“People are continuing to be punished, people are continuing to have harm done,” Joseph said. “Families are continuing to be separated… Let’s start to repair some of that harm done.”
But lawmakers say they have no interest in amending Iowa’s policy on cannabis. Holt said there had been “no discussion whatsoever in our caucus related to decriminalizing or making changes to marijuana laws.”
“I think it’s kind of crazy, at a time when we’re having so many mental health issues, and we know that many of these mental health issues are connected to substance abuse, that we would be talking about taking this step,” Holt said. “Because, let’s face it, when the government legalizes something, they legitimize it.”
Holt argued the current system of legal penalties discourages the use of cannabis, and that decriminalizing the drug could increase its usage in the state.
“When people violate the law, they get arrested. When people violate the law, they pay penalties,” Holt said. “This is the law, and the law exists because we’re trying to decrease what we believe is the use of something that could be harmful.”
Sen. Joe Bolkcom, D-Iowa City, has been pushing for new marijuana policy for years – first promoting medical marijuana, then turning his sights on legalization. He said Republican opposition to decriminalizing or legalizing marijuana had been “amazingly consistent” over his time in the legislature.
“We have 92 Republicans in the Iowa General Assembly, and we don’t have a single member publicly, on-record saying they support regulating cannabis like alcohol,” Bolkcom said.
Bolkcom and Joseph said a central issue of decriminalization was addressing the racial disparities of enforcing marijuana laws. The American Civil Liberties Union found in 2020 that Black Iowans were more than seven times more likely to be arrested for marijuana possession than white Iowans.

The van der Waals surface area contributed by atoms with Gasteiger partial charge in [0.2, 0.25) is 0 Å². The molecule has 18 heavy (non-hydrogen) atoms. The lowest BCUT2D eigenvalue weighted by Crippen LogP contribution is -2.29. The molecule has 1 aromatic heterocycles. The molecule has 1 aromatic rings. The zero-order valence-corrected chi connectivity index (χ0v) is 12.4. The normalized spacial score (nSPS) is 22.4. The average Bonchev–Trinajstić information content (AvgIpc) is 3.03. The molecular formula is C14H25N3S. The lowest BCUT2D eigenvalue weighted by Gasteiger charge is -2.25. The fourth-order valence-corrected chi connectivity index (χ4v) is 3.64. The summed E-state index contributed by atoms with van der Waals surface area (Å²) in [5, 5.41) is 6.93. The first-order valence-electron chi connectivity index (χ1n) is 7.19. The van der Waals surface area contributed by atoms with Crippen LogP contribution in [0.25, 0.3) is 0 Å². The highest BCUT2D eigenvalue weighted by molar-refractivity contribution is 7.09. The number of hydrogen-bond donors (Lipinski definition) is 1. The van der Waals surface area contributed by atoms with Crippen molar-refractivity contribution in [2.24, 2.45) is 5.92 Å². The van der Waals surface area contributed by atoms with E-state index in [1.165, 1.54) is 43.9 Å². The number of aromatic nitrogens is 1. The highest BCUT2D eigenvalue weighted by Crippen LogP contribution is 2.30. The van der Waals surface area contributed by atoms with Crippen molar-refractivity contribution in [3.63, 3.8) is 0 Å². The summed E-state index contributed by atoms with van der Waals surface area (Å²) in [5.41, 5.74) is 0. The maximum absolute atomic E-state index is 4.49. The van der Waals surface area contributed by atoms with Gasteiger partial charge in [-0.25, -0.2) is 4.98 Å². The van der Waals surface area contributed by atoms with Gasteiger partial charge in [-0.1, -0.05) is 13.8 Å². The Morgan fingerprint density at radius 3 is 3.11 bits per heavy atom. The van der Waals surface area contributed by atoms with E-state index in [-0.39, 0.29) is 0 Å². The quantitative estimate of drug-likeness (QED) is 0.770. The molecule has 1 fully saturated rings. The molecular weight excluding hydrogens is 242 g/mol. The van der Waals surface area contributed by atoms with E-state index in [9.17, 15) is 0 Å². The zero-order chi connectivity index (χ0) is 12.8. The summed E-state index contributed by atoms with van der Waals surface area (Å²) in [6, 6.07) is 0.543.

Holt acknowledged the state may need to “delve into” why certain people may be prosecuted more than others, and to increase education around the “harm that drugs can do.” But he said decriminalization or legalization was not the answer.
“The law is the law,” Holt said. “It exists for everybody regardless of color.”
Bolkcom also argued that public support for legalization had grown. A 2021 Des Moines Register/Medicacom Iowa Poll found 54% of Iowans support the legalization of recreational marijuana. That’s a significant increase from 2013, when just 29% of Iowans supported legal weed.
“I think the country’s ready for it,” Bolkcom said. “The country is certainly ready to quit wasting tens of billions of dollars here in Iowa on prosecuting people for using a substance that’s less dangerous than tobacco or cigarettes.”
Holt said the legislature doesn’t “govern based on opinion polls.” He noted that neither party had pushed hard to expand medical marijuana and legalize recreational cannabis in recent sessions.
“I haven’t heard any of those discussions in several years, which I think might suggest that issue is put to bed for us for now,” Holt said.